Cole Riann's Reviews > The Winter Garden

The Winter Garden by Hayden Thorne
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Mar 24, 12

bookshelves: m-m, brief-encounters-reviews, m-m-short, m-m-ya-or-coming-of-age-tale, m-m-historical
Read on March 20, 2012

4.5 stars

Review posted at Brief Encounters Reviews.



I will say this up front. While this story was sweet and constantly made me smile, it also made me cry. I leave it up to you! I do recommend this one though. LIke always, Hayden Thorne knows how to tell a story.

Nicholas is sick. It is 1822 and he’s confined to his parent’s garden as he always has been. It is a refuge and a prison. His wasting illness has kept him sheltered, yet also innocent and pure. He’s stifled. He can’t live the life he wants. He’s confined to the garden with no hope that he’ll ever leave it.

One day another boy comes by the garden and starts to talk to him through the iron bars. Adrian says to him:

“Are you a prisoner?”

“Well, no. I live here.”

“What’s the difference?”

“I haven’t done anything wrong.”


Smelling of wine and never asking permission, Adrian sweeps into Nicholas’ life and becomes his lifeline. Through their daily meetings in the garden they grow quite close. They’re almost complete opposites. Where Nicholas feels trapped and restless while simultaneously weak and fragile, Adrian seems to dazzle Nicholas with his experience and knowledge. They liken themselves to a tree and the wind.

What is so wonderful about this story are the characters. Hayden Thorne knows how to write young characters and this is especially shown in this story. While their disparate qualities seem to feed a need in the other, they’re often quite alike, though they don’t recognize it. Through the idealism and romanticism of youth, they both seem to ache for some things they other has. They envy one another.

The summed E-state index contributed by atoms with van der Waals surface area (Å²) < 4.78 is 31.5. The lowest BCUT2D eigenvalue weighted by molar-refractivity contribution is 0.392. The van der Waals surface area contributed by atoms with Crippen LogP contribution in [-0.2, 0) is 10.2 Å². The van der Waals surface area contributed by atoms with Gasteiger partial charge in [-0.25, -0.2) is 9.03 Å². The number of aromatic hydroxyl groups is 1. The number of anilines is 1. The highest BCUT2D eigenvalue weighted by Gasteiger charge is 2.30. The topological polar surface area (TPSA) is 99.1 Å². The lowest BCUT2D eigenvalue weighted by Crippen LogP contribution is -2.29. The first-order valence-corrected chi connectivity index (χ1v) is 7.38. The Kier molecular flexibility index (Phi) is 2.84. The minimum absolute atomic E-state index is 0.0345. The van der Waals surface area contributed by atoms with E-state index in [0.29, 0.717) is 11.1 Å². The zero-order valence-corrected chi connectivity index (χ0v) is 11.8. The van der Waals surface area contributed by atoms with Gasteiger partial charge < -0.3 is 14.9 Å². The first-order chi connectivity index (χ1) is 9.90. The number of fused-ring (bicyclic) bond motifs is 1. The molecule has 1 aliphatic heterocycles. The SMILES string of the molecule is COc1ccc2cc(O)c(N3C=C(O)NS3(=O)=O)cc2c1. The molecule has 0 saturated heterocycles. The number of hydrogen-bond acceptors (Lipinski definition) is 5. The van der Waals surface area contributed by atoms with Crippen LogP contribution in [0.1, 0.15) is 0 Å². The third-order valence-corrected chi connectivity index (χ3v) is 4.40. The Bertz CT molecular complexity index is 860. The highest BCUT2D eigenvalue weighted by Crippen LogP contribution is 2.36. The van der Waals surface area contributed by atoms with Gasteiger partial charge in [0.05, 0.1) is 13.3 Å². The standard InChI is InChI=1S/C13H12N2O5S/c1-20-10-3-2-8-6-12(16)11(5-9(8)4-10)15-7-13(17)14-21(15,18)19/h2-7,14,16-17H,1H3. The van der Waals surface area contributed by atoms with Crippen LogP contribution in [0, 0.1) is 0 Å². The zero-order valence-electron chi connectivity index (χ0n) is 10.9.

The story is told by Nicholas, but even though I ached at times for his character, Adrian’s came through to me just as well. I think that style of writing, heavy on narration and voice, works well for Hayden, and also well for the character in this story. The first person past tense works well to bring forward that romanticism in the prose, which is what drew me in — and ultimately broke my heart just a little bit.

I really don’t want to discourage readers, because I know a lot of you don’t like “bittersweet” stories. I wouldn’t classify this story as such, because I think the sweet so outweighs the bitter. Yet, I will warn you that there is some. I think it worked very well for the story, yet it is the way in which Hayden wrote the transition between the two (which I won’t go into further) that so affected me. It might not be that way for other readers. I suppose that is what I love about her writing — I’ve yet to read one of her books or stories where I didn’t sink so far into the characters voice.

So, it is short and well worth reading. I’ve yet to be let down by this author and I have a feeling that I will always enjoy her stories. Definitely Recommended!
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Comments (showing 1-5 of 5) (5 new)

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Mandy*reads obsessively* Cole, I bought this one before I saw your review, spoil me please is the end sad :( ? Thanks


Cole Riann Hmm, it is (view spoiler)

Hope that helps!


Mandy*reads obsessively* Thanks Cole, since I have it I will, but I was reluctant to read it if it had a sad ending! :)


Cole Riann Hey, at least you know! I went in blind :) But I was happy that I read it and I'm not a big Bittersweet fan either, so I'd say you're probably safe, though there still is some sadness. But yeah, I think you should read it.

I hope you enjoy it!


Mandy*reads obsessively* Thanks Cole!
The blurb just sounded so intriguing, I couldn't resist!
And you are right, i'll have the tissues at the ready! ;)


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